I start with what I did not say in my opening speech on the question of data, which the committee rightly identifies as critical. I assure the committee that work is under way on that, building on the progress that has been made in response to the pandemic and in discussion with the BMA and the RCGP. Work is also under way on what more can be done to give the citizen access to their health data and health advice, using some of the learning from building our test and protect app. That is actively under way as we speak.
I confirm, as the convener asked me to, that work has been restarted on implementation of the Health and Care (Staffing) (Scotland) Act 2019. That is a very important act and it will come into its own in relation to the independent review of adult social care.
The pandemic did not start the reform of primary care. Primary care, which is provided by GPs, dentists, pharmacists, optometrists and their teams, has benefited from sustained and record investment under this Government, and our primary care reform focuses on new models of care that put individuals at the centre of decision making.
While the pandemic has paused some work, it has accelerated work in other critical areas. I would argue that the role of community pharmacy is now much better understood and embedded in primary care than it was pre-pandemic. The use of digital technology is now widespread across primary care and it is moving into secondary and acute care, improving access for the citizen but also providing speedier care and more accessible care. Community pathways were initially stood up to respond to Covid, but they are now a central element in the redesign of urgent care.
Importantly, there is increased partnership working between primary, secondary and community care and the third sector. That is providing a foundation in, for example, patient-centred diagnosis and care, which is specifically relevant to how we respond to issues around long Covid. We have the primary care team as the central holder of care for the individual, but it can use digital technology to access specialist, peer-to-peer support in order to determine whether further tests, diagnosis and intervention are necessary.
The centre for sustainable delivery was stood up during the pandemic response. It is situated at the Golden Jubilee hospital, but it has the very specific job, as a stand-alone centre, of getting us past that thing that has bedevilled us for so long—having examples of good practice and good delivery that are not rolled out across the country. A central part of the centre for sustainable delivery—I know that Mr Whittle will welcome this—is to make sure that, where we have good examples of the use of social prescribing linked to primary care, we roll them out across the country, as well as other innovations that exist more in the acute setting.
The workforce is, of course, the central underpinning of any improvement in primary care. We have more GPs per head of population in Scotland than elsewhere in the UK. We have increased the number of student nurses in training, with their fees paid, of course, and with the bursary. We will have trained 500 advanced nurse practitioners by the end of this year. We are increasing the number of pharmacist training posts and the number of paramedics, and we are on track for 800 additional GPs by 2027. However, what is critical is not to be thirled to plans that were in place previously but to recognise that, if we are going to improve primary care, we need to review constantly the skill mix that is needed and therefore the workforce planning that is right to deliver it. That is all currently part of our forward planning work. I doubt that we will have time to advise the chamber of the work before the parliamentary session ends, so I intend to write to all MSPs advising them of the work that is under way in forward planning for the rebuilding of our health and social care service.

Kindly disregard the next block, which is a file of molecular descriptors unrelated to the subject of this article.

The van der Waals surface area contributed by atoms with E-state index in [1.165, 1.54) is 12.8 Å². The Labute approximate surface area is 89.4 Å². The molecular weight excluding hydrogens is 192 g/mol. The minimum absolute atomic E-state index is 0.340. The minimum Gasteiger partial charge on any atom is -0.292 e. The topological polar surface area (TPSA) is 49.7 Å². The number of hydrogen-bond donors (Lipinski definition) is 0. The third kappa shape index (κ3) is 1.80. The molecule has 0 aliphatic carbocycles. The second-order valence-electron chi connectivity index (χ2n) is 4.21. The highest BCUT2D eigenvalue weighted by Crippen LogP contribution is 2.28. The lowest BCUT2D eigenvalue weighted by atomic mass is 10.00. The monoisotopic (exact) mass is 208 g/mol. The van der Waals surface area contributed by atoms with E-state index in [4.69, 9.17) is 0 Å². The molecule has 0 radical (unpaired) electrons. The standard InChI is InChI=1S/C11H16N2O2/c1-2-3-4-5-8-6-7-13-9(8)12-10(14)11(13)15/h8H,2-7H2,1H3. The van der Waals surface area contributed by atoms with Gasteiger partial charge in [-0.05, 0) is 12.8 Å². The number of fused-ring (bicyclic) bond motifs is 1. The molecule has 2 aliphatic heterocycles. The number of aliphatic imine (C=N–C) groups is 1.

Again, I thank the committee for what is a very helpful report. I assure the committee of the Government’s commitment to taking forward its recommendations within the overall planning for that foundation—I repeat—of our NHS: our primary care.
Before I call Emma Harper to speak, I warn members who will be in the next debate that we are running slightly early and that that debate will follow on from this one, so they should be getting themselves to the chamber.
I call Emma Harper, deputy convener of the Health and Sport Committee, to close for the committee.
In closing on behalf of the committee, I will reflect on members’ comments. I note that our committee convener has chaired the committee well and I thank him for his contribution to the Parliament over the past 22 years. He has also been a great support to me as deputy convener.